“Since men live now, badly as they live, when so many people do not produce at all, and when so much work is wasted, it is clear that, under conditions where all produced and no work was wasted, not only would every one work with certain hope of regaining a due share of wealth by his work, but also it could not miss his due share of rest. (…) When class robbery is abolished, every man will reap the fruit of his labour, every man will have two rest – leisure, that is. Some socialists might say we need not go any further than this; it is enough that the worker should get the full produce of his work, and that he is rest should be abundant. But though the composition of man’s tyranny is thus abolished, I yet demand compensation for the compulsion of Nature‚Äôs necessity. As long as the work is repulsive it will still be a burden which must be taken up daily, and even so would mar our life, even though the hours of labour were short. What we want to do is to add to our wealth without diminishing our pleasure. Nature will not be finally conquered till our work becomes a part of the pleasure of our lives.”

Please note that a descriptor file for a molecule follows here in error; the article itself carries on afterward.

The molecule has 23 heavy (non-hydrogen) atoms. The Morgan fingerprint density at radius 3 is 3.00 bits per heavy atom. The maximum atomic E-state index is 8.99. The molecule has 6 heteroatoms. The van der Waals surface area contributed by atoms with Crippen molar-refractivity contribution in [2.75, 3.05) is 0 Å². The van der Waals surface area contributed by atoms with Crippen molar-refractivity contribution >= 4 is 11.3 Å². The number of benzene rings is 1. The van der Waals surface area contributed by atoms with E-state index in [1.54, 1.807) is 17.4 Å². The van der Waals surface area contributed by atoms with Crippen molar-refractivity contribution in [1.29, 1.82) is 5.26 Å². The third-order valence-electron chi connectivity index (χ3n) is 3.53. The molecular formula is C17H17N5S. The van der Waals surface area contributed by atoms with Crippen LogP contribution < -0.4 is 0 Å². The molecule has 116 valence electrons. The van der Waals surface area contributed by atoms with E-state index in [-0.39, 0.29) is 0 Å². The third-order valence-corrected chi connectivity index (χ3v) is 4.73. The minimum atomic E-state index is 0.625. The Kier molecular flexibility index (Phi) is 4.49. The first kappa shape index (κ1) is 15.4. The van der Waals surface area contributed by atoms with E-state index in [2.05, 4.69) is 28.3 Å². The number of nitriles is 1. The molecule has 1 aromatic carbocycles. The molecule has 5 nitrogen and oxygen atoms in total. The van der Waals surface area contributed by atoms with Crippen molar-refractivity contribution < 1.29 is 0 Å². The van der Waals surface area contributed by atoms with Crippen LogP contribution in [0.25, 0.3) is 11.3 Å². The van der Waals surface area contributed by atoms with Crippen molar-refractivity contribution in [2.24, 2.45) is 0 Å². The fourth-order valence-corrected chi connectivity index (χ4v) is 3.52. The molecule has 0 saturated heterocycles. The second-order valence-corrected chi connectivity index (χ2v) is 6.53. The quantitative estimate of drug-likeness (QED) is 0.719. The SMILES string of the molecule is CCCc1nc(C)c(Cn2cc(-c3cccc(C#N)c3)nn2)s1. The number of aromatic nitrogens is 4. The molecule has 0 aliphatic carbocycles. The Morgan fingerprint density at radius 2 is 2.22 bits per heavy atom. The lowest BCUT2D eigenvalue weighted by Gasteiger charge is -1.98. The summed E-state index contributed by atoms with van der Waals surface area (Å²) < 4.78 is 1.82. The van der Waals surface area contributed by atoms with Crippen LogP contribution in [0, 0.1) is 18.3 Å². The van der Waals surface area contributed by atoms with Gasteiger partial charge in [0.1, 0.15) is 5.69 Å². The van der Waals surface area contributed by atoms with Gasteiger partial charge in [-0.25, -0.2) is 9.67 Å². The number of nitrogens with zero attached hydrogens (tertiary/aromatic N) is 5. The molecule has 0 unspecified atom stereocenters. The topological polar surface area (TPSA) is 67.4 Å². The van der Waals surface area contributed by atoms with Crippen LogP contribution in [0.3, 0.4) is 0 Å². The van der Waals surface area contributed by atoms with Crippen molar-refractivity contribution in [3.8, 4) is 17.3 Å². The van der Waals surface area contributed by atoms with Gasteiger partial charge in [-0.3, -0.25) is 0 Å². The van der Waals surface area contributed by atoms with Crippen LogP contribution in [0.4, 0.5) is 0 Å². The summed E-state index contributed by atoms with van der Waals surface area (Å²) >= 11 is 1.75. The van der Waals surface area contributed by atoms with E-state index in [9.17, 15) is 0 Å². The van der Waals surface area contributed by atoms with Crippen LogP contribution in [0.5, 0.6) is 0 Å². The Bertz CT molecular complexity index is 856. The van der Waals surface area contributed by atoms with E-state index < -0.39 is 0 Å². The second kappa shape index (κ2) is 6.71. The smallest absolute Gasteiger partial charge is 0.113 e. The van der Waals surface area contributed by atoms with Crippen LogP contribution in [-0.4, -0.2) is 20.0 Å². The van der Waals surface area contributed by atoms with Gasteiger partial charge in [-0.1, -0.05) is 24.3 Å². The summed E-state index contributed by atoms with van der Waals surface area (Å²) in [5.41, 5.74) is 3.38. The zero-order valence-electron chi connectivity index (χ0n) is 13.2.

Useful Work v. Useless Toil, W. MORRIS